FMO arranges $30m loan to Peruvian agri company

The Dutch development bank has helped secure financing for a Peruvian-Danish joint venture’s pursuit of environmental and social sustainability in agriculture.

Dutch development bank FMO has arranged a $30 million loan to DanPer Trujillo that will help the Peruvian agricultural processor manage water resources in coastal regions.

In addition to a $15 million FMO contribution, Swiss Re is providing $10 million and the Infrastructure Development Fund that FMO operates for the Dutch Ministry of Development Cooperation will contribute $5 million, FMO confirmed to Agri Investor.

FMO said in a statement that it has established an agreement with DanPer – a leading exporter of fresh, canned, frozen fruits, vegetables, and super Andean grains, mainly to North American and European markets – to manage water in coastal regions that normally see limited rainfall, though they experienced torrential rainfall during 2015’s El-Niño

FMO communications officer Loucky Spit told Agri Investor that farmers will be trained in irrigation techniques, including drip irrigation, as part of an Integrated Water Management Plan that is part of the loan agreement. FMO will also support DanPer’s ongoing efforts to employ underprivileged women and pursue “social responsibility programmes”.

DanPer provides farmers in its supply chain with technical advice on soil cultivation and water use and training in Good Agricultural Practices, a set of procedures endorsed by the United Nations Food and Agriculture Organisation.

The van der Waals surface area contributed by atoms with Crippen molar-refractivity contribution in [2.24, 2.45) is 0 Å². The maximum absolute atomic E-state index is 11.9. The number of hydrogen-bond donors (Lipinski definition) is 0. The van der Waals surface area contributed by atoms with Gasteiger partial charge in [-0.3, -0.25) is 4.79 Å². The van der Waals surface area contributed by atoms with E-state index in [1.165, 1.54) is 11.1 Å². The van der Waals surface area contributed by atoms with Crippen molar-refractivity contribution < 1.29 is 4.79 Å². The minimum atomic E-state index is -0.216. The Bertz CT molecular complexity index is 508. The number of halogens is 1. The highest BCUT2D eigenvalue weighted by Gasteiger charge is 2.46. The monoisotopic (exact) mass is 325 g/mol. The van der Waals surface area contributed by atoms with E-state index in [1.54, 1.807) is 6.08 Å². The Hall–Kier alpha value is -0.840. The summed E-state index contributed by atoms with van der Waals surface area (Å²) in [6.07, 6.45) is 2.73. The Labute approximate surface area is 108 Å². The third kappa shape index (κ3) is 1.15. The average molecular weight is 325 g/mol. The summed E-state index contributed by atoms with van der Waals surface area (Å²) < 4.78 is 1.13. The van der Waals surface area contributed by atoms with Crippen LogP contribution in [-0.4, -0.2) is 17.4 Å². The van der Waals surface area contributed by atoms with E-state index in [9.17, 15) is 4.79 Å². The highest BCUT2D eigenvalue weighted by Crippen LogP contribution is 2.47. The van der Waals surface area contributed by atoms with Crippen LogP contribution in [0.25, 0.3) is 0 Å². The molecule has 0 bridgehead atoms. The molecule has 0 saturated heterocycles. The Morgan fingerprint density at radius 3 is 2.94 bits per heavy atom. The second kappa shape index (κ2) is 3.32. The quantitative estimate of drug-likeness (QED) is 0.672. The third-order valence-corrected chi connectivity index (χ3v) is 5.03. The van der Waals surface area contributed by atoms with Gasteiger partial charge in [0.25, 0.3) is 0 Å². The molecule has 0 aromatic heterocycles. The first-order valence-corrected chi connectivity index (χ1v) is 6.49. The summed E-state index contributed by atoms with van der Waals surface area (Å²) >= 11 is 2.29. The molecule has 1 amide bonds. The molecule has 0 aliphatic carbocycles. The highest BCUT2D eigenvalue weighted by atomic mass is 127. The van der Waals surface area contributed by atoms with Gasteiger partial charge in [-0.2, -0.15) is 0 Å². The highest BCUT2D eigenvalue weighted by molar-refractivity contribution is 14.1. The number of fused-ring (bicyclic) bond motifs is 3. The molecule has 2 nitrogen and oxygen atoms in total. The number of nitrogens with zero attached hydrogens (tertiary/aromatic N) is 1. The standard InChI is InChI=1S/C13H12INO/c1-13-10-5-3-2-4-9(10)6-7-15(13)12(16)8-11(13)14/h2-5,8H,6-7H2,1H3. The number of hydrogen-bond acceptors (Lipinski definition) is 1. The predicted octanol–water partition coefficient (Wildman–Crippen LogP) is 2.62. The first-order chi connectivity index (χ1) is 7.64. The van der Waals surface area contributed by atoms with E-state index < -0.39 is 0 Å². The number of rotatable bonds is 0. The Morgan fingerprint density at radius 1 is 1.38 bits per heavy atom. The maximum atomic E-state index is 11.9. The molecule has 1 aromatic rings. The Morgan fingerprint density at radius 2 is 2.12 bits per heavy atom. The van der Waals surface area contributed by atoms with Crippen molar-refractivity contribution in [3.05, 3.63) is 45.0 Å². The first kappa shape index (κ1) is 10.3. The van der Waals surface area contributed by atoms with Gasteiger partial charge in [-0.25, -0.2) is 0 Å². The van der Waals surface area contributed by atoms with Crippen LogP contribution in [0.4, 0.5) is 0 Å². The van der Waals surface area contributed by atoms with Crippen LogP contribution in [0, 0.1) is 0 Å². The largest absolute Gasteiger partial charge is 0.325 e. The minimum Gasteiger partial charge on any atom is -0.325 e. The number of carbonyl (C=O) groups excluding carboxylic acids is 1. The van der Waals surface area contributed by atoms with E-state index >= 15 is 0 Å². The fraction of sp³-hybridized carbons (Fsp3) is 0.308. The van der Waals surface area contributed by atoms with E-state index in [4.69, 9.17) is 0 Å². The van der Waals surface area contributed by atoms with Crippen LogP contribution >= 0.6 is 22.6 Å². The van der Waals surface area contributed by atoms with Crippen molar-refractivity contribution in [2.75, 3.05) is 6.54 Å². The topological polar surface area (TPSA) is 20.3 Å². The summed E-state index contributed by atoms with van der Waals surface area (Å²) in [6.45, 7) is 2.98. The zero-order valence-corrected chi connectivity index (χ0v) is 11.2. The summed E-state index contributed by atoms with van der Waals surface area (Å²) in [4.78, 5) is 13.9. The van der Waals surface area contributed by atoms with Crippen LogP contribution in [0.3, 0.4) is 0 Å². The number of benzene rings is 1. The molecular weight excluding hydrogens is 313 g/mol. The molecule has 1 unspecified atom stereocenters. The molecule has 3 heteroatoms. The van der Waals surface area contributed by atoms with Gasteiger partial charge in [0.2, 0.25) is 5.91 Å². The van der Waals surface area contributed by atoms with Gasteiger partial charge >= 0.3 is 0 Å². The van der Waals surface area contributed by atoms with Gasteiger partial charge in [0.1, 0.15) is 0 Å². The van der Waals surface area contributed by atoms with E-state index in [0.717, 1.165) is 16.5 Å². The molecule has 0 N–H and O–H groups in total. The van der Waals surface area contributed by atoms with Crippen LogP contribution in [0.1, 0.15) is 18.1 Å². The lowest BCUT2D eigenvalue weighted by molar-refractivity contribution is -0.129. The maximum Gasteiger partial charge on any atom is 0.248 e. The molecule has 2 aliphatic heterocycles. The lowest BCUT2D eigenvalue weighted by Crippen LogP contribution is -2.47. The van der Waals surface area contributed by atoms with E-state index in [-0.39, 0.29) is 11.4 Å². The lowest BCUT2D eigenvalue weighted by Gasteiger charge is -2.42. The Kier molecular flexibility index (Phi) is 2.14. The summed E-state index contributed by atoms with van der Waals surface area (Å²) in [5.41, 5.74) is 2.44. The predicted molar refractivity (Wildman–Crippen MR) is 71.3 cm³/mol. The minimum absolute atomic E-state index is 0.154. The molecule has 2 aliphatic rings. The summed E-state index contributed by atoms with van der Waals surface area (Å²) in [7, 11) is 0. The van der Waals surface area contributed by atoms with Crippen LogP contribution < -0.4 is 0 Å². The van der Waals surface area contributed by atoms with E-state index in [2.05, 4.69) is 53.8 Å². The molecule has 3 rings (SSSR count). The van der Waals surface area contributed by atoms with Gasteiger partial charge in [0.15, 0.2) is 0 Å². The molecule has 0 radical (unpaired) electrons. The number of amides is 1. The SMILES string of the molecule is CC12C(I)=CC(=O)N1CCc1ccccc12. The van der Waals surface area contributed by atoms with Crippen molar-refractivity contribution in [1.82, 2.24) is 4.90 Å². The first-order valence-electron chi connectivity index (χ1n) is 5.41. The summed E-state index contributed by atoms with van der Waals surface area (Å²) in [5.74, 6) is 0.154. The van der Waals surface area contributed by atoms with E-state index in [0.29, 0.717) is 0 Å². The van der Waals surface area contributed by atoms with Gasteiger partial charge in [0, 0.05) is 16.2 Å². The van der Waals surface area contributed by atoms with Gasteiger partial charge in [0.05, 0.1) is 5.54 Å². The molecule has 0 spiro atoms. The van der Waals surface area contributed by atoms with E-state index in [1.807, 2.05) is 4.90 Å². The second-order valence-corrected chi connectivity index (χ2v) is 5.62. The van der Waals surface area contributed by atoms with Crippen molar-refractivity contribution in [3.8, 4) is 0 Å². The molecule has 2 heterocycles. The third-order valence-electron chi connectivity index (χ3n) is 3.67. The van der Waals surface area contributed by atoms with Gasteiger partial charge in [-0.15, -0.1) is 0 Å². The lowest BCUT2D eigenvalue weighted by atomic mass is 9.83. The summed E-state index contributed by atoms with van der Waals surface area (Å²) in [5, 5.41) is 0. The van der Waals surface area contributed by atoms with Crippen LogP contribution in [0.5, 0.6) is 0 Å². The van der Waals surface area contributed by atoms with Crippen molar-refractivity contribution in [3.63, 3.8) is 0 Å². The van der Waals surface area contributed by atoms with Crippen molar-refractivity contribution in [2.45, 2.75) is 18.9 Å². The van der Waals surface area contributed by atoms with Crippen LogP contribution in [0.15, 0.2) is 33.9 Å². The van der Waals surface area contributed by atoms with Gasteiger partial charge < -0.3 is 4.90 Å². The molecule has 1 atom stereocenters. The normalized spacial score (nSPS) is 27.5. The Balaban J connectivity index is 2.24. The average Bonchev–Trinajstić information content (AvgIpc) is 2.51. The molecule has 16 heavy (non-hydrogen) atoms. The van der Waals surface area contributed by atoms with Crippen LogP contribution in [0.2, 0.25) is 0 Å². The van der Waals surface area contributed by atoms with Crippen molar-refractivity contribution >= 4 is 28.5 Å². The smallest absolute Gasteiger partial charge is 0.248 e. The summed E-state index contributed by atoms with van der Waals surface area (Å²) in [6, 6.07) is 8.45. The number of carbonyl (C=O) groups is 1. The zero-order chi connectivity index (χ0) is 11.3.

“The loan from FMO will support the sustainable growth of their operations,” said FMO director of Agribusiness Suzanne Gaboury, in the statement. “Financing DanPer fits well with our objective of supporting leading companies in the sector who have a positive impact on the agricultural value chain.”

Established in 1993, DanPer supplies canned and frozen asparagus, artichokes, peppers, mangoes as well as other fruits and specialty products grown by more than 500 small farmers spread throughout Peru. The company also exports “super grains” such as quinoa, chia and amaranth to markets around the world.

Peru’s climate enables year-round production and the nation’s off-season harvesting window makes it a key agricultural exporter, according to FMO. Agricultural exports totaled $5.3 billion last year, with the United States and the Netherlands as the biggest buyers.

In the years since signing a free trade agreement with the US in 2009, Peru’s expanding middle class has also helped the country develop as a market for high-value, consumer orientated agricultural products. US exports of prepared foods, beef products and dairy products to Peru have expanded by more than 300 percent since the signing of the agreement, according to the USDA Foreign Agricultural Service.

At the Agri Investor Forum last month in Chicago, Shared-X chief executive Tony Salas included Peru in a list of South American governments most supportive of foreign investment into the agricultural sector.

Earlier this year, FMO extended a $15 million loan to Agricola Pampa Baja, a family-owned fruit, vegetable and diary producer in Peru.